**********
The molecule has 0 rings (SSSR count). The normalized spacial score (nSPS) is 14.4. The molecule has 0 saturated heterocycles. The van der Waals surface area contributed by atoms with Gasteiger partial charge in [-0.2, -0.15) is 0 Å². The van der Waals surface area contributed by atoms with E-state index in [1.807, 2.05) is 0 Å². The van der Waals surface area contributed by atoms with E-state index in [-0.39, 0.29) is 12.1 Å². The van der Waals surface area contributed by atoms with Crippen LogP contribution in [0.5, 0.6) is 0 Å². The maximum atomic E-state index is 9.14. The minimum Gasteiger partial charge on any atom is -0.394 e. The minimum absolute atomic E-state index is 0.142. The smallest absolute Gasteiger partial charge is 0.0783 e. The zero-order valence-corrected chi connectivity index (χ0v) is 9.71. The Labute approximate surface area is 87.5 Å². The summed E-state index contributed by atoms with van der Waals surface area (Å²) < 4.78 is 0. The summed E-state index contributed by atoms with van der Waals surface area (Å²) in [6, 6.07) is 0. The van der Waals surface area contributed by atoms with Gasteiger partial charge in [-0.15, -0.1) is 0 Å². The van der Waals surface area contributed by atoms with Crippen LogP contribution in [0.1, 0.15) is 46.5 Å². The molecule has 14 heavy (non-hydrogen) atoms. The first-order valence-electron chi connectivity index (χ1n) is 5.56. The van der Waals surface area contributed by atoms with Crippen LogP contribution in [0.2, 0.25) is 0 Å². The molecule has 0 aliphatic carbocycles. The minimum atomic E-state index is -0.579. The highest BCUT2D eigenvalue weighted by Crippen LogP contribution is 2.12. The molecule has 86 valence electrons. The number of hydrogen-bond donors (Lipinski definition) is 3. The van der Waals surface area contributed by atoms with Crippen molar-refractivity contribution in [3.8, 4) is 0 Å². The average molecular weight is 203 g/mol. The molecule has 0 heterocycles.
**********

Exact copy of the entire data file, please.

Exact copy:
The molecule has 0 rings (SSSR count). The normalized spacial score (nSPS) is 14.4. The molecule has 0 saturated heterocycles. The van der Waals surface area contributed by atoms with Gasteiger partial charge in [-0.2, -0.15) is 0 Å². The van der Waals surface area contributed by atoms with E-state index in [1.807, 2.05) is 0 Å². The van der Waals surface area contributed by atoms with E-state index in [-0.39, 0.29) is 12.1 Å². The van der Waals surface area contributed by atoms with Crippen LogP contribution in [0.5, 0.6) is 0 Å². The maximum atomic E-state index is 9.14. The minimum Gasteiger partial charge on any atom is -0.394 e. The minimum absolute atomic E-state index is 0.142. The smallest absolute Gasteiger partial charge is 0.0783 e. The zero-order valence-corrected chi connectivity index (χ0v) is 9.71. The Labute approximate surface area is 87.5 Å². The summed E-state index contributed by atoms with van der Waals surface area (Å²) < 4.78 is 0. The summed E-state index contributed by atoms with van der Waals surface area (Å²) in [6, 6.07) is 0. The van der Waals surface area contributed by atoms with Gasteiger partial charge in [-0.15, -0.1) is 0 Å². The van der Waals surface area contributed by atoms with Crippen LogP contribution in [0.1, 0.15) is 46.5 Å². The molecule has 14 heavy (non-hydrogen) atoms. The first-order valence-electron chi connectivity index (χ1n) is 5.56. The van der Waals surface area contributed by atoms with Crippen LogP contribution in [0.2, 0.25) is 0 Å². The molecule has 0 aliphatic carbocycles. The minimum atomic E-state index is -0.579. The highest BCUT2D eigenvalue weighted by Crippen LogP contribution is 2.12. The molecule has 86 valence electrons. The number of hydrogen-bond donors (Lipinski definition) is 3. The van der Waals surface area contributed by atoms with Crippen molar-refractivity contribution in [3.8, 4) is 0 Å². The average molecular weight is 203 g/mol. The molecule has 0 heterocycles.